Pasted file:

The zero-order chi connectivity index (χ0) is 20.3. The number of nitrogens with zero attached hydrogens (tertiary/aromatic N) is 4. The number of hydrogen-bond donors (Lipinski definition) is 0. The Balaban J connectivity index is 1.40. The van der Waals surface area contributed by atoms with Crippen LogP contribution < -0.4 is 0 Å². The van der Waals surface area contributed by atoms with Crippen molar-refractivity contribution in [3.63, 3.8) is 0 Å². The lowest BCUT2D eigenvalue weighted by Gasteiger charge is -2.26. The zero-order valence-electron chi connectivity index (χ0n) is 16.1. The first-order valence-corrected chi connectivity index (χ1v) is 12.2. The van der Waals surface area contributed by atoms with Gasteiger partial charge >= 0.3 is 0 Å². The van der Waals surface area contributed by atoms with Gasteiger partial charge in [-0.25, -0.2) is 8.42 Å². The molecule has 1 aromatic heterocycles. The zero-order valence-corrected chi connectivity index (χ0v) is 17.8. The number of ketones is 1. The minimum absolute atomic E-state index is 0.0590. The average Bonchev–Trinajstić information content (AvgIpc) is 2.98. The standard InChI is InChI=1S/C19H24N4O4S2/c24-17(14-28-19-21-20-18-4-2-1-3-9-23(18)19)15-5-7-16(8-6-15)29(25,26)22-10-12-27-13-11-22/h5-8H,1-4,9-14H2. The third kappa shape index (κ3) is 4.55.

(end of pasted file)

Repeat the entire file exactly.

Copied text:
The zero-order chi connectivity index (χ0) is 20.3. The number of nitrogens with zero attached hydrogens (tertiary/aromatic N) is 4. The number of hydrogen-bond donors (Lipinski definition) is 0. The Balaban J connectivity index is 1.40. The van der Waals surface area contributed by atoms with Crippen LogP contribution < -0.4 is 0 Å². The van der Waals surface area contributed by atoms with Crippen molar-refractivity contribution in [3.63, 3.8) is 0 Å². The lowest BCUT2D eigenvalue weighted by Gasteiger charge is -2.26. The zero-order valence-electron chi connectivity index (χ0n) is 16.1. The first-order valence-corrected chi connectivity index (χ1v) is 12.2. The van der Waals surface area contributed by atoms with Gasteiger partial charge >= 0.3 is 0 Å². The van der Waals surface area contributed by atoms with Gasteiger partial charge in [-0.25, -0.2) is 8.42 Å². The molecule has 1 aromatic heterocycles. The zero-order valence-corrected chi connectivity index (χ0v) is 17.8. The number of ketones is 1. The minimum absolute atomic E-state index is 0.0590. The average Bonchev–Trinajstić information content (AvgIpc) is 2.98. The standard InChI is InChI=1S/C19H24N4O4S2/c24-17(14-28-19-21-20-18-4-2-1-3-9-23(18)19)15-5-7-16(8-6-15)29(25,26)22-10-12-27-13-11-22/h5-8H,1-4,9-14H2. The third kappa shape index (κ3) is 4.55.